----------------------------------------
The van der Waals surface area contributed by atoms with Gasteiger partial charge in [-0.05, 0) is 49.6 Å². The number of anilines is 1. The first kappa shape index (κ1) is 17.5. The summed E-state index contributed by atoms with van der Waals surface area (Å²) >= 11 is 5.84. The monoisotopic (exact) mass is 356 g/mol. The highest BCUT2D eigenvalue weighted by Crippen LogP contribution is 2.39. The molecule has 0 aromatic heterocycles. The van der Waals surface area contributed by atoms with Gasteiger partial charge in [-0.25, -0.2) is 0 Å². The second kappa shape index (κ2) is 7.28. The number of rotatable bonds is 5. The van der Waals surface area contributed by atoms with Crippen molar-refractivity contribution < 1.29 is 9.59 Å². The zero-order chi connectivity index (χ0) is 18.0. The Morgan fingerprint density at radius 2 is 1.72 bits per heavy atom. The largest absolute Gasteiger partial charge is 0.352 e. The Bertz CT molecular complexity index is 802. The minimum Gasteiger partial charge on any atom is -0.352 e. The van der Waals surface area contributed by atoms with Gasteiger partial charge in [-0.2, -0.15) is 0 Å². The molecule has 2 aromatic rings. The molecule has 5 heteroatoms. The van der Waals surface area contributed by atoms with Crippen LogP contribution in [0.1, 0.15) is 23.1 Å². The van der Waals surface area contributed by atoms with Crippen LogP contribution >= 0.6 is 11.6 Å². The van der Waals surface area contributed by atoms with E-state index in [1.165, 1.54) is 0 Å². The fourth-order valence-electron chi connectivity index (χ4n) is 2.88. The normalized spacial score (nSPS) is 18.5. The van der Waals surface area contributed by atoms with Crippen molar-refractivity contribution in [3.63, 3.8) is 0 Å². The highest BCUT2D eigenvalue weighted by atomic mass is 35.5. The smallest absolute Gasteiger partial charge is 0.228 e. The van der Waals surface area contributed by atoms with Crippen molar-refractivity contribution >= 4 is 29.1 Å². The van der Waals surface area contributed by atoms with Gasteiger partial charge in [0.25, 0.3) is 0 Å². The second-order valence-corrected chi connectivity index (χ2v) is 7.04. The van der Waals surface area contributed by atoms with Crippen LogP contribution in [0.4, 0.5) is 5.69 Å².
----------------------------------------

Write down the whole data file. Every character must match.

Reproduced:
The van der Waals surface area contributed by atoms with Gasteiger partial charge in [-0.05, 0) is 49.6 Å². The number of anilines is 1. The first kappa shape index (κ1) is 17.5. The summed E-state index contributed by atoms with van der Waals surface area (Å²) >= 11 is 5.84. The monoisotopic (exact) mass is 356 g/mol. The highest BCUT2D eigenvalue weighted by Crippen LogP contribution is 2.39. The molecule has 0 aromatic heterocycles. The van der Waals surface area contributed by atoms with Gasteiger partial charge in [-0.25, -0.2) is 0 Å². The second kappa shape index (κ2) is 7.28. The number of rotatable bonds is 5. The van der Waals surface area contributed by atoms with Crippen molar-refractivity contribution < 1.29 is 9.59 Å². The zero-order chi connectivity index (χ0) is 18.0. The Morgan fingerprint density at radius 2 is 1.72 bits per heavy atom. The largest absolute Gasteiger partial charge is 0.352 e. The Bertz CT molecular complexity index is 802. The minimum Gasteiger partial charge on any atom is -0.352 e. The van der Waals surface area contributed by atoms with Gasteiger partial charge in [-0.2, -0.15) is 0 Å². The molecule has 2 aromatic rings. The molecule has 5 heteroatoms. The van der Waals surface area contributed by atoms with Crippen LogP contribution in [0.1, 0.15) is 23.1 Å². The van der Waals surface area contributed by atoms with Crippen LogP contribution >= 0.6 is 11.6 Å². The van der Waals surface area contributed by atoms with E-state index in [1.165, 1.54) is 0 Å². The fourth-order valence-electron chi connectivity index (χ4n) is 2.88. The normalized spacial score (nSPS) is 18.5. The van der Waals surface area contributed by atoms with Crippen molar-refractivity contribution in [3.63, 3.8) is 0 Å². The highest BCUT2D eigenvalue weighted by atomic mass is 35.5. The smallest absolute Gasteiger partial charge is 0.228 e. The van der Waals surface area contributed by atoms with Crippen molar-refractivity contribution >= 4 is 29.1 Å². The van der Waals surface area contributed by atoms with Gasteiger partial charge in [0.25, 0.3) is 0 Å². The second-order valence-corrected chi connectivity index (χ2v) is 7.04. The van der Waals surface area contributed by atoms with Crippen LogP contribution in [0.4, 0.5) is 5.69 Å².